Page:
Morning y’all! Okay, so yesterday I went over copyright laws for aspiring authors like myself and added links with additional helpful information. Today I want to focus on beta readers. A beta reader is someone who offers to review and critique a writer’s work, and trust me, it’s great to have an extra pair of eyes looking over your work to catch mistakes in grammar, awkward sentences, plot holes, etc. Now here is the complaint that a lot of writers have, and that I have experienced myself…the disappearing beta! Unfortunately, this happens a lot. Not only is this frustrating for a writer, it is down right discouraging. To get a message from someone saying, “This sounds like something I would be very interested in reading, and I would love to be your beta,” is exciting. Yay! Awesome! So you send out your work, and you wait. And wait. But nothing, not a single word. Writers and artists, too, are a sensitive breed, so we beat ourselves up wondering, “Was it that bad? Was it so terrible that they couldn’t get past the first page?”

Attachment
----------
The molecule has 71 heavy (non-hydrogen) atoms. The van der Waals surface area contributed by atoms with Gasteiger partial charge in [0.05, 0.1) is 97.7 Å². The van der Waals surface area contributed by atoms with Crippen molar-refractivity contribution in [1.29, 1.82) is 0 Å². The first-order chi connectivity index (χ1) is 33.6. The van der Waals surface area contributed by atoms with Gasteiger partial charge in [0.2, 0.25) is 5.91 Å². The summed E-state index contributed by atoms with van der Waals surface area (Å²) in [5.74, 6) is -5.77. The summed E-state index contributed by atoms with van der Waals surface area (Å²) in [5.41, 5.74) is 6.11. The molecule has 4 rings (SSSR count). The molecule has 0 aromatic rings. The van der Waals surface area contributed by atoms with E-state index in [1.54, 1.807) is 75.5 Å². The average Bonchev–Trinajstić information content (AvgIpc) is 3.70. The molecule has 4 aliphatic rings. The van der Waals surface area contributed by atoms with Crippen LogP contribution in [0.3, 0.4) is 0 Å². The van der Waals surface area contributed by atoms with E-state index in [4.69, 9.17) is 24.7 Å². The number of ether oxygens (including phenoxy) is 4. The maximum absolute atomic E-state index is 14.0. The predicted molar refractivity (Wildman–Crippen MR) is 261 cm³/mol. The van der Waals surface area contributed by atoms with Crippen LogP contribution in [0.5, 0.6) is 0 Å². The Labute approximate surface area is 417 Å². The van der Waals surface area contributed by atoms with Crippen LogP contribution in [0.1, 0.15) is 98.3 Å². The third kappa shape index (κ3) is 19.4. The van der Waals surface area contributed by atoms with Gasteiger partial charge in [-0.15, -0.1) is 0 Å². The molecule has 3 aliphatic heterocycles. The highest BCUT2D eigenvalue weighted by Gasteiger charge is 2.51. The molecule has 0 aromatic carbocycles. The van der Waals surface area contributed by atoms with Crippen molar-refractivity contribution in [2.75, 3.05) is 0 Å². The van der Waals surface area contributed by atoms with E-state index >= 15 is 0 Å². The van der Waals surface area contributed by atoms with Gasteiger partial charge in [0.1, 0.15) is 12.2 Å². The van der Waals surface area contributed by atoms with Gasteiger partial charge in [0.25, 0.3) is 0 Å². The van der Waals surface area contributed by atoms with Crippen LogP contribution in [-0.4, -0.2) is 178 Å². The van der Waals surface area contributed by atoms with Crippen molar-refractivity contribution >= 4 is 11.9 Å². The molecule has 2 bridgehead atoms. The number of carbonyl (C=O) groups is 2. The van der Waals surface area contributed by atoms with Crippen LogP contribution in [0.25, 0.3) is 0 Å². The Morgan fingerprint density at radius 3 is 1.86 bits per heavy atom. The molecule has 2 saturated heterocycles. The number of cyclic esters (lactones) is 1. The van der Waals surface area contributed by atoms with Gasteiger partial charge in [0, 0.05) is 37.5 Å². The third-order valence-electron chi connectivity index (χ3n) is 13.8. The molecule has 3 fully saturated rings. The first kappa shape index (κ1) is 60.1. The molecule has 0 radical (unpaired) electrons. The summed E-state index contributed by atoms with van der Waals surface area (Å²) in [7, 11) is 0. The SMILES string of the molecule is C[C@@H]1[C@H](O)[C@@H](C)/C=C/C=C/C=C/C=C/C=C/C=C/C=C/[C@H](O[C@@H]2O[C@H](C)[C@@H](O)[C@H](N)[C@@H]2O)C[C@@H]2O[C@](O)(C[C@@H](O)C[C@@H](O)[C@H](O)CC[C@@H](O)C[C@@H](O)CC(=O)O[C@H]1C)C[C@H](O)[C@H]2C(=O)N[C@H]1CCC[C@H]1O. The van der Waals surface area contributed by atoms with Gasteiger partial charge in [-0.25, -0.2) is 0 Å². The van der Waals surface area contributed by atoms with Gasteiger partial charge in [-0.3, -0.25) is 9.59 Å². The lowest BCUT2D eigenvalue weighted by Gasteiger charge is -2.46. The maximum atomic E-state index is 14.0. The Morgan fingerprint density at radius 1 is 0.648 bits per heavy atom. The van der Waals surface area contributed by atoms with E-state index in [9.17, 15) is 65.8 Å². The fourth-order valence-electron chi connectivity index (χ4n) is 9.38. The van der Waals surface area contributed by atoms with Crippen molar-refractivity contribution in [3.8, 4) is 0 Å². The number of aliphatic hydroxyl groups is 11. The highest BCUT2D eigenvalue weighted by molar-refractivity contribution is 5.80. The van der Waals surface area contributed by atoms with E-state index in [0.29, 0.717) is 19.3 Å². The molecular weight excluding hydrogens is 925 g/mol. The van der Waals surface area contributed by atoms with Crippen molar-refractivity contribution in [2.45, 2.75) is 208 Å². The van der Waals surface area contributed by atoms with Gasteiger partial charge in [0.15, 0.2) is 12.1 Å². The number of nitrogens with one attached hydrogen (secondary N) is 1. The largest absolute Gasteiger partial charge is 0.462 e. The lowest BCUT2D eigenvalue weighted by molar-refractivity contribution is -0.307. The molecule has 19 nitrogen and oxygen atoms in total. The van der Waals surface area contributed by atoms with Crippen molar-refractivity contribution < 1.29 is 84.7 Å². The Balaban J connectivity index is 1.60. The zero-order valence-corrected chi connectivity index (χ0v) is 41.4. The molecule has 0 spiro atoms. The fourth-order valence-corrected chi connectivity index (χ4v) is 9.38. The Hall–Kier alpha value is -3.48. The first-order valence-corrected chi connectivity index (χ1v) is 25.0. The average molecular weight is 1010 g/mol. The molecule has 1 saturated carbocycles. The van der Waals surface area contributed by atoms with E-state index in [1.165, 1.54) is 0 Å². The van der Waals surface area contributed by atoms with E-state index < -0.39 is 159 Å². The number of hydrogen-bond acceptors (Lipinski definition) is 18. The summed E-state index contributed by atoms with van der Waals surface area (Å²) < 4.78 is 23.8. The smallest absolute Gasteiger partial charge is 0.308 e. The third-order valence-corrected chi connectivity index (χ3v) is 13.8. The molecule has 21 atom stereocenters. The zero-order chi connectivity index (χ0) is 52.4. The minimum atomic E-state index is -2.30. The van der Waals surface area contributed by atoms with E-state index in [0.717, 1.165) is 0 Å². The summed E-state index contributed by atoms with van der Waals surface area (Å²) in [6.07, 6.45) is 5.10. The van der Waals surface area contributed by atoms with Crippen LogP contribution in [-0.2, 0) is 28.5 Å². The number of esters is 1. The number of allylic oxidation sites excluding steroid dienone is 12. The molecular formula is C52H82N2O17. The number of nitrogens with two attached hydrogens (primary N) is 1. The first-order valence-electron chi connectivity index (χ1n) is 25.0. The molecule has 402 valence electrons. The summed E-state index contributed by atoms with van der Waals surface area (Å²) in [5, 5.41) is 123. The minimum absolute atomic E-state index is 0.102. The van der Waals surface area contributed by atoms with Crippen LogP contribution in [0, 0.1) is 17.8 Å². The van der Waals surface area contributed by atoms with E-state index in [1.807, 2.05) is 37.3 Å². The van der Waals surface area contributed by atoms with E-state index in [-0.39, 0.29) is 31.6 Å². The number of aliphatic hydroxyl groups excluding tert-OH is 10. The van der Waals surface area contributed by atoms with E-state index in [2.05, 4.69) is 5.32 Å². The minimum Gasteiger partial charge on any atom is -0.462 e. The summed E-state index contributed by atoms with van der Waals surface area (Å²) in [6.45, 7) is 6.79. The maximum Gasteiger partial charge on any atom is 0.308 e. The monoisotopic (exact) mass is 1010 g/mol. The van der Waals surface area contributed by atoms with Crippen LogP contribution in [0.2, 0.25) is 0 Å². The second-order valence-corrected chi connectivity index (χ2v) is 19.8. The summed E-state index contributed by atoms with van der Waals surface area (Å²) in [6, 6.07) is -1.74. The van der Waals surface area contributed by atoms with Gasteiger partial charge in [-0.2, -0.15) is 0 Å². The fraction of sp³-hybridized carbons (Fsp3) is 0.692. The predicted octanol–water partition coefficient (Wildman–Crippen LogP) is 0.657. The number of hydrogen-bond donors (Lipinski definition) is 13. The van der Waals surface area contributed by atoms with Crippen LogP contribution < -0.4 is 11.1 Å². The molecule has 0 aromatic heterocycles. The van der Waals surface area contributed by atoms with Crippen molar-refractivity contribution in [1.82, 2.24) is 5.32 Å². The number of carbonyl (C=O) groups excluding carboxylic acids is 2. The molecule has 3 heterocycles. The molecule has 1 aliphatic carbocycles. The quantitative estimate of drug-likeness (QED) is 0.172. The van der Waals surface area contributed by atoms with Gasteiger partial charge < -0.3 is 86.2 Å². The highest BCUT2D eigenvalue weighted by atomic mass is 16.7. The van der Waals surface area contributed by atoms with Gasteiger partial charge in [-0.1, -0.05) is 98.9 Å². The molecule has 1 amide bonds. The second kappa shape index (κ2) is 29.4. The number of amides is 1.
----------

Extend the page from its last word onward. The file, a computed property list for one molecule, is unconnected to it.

A science fiction writer in a Goodreads group commented, “For me beta readers are mostly used to find plot holes. One thing that helps me is when someone says they’ll read it and then disappears, I tell them: I don’t care if they finish. I care where it was they gave up on the book and why.”

Now I have sent my manuscript out numerous times to would be betas to never hear anything back, but I have also found two outstanding readers that have taken the time to pour over my book, correcting mistakes that I missed. They keep in contact with me as they read, so I can be patient on my end and they have the time they need to edit my book. A good beta reader is offering to read your work, because they have the same passion for writing and they want to help out their fellow authors.  It can be time consuming. Remember, they have a life, too. I received a comment from a beta who shared her side of offering to read for authors. She started a project for an author, and she got a quarter of the way into it when she found out she was sick. She contacted the author to say that she was sorry, but couldn’t continue and the reason why. She never received a response back from the author. Not a thank you, hope you get well soon, nothing.

If you offer to be a beta reader for a writer, you should follow through with your commitment, of course, unless something unforeseeable happens. If you are an author working with a beta, tell them thank you! Let them know you appreciate there time and efforts on helping you make your work the best it can be. I would love to hear more feedback and points of views about this. Let me know what you think!


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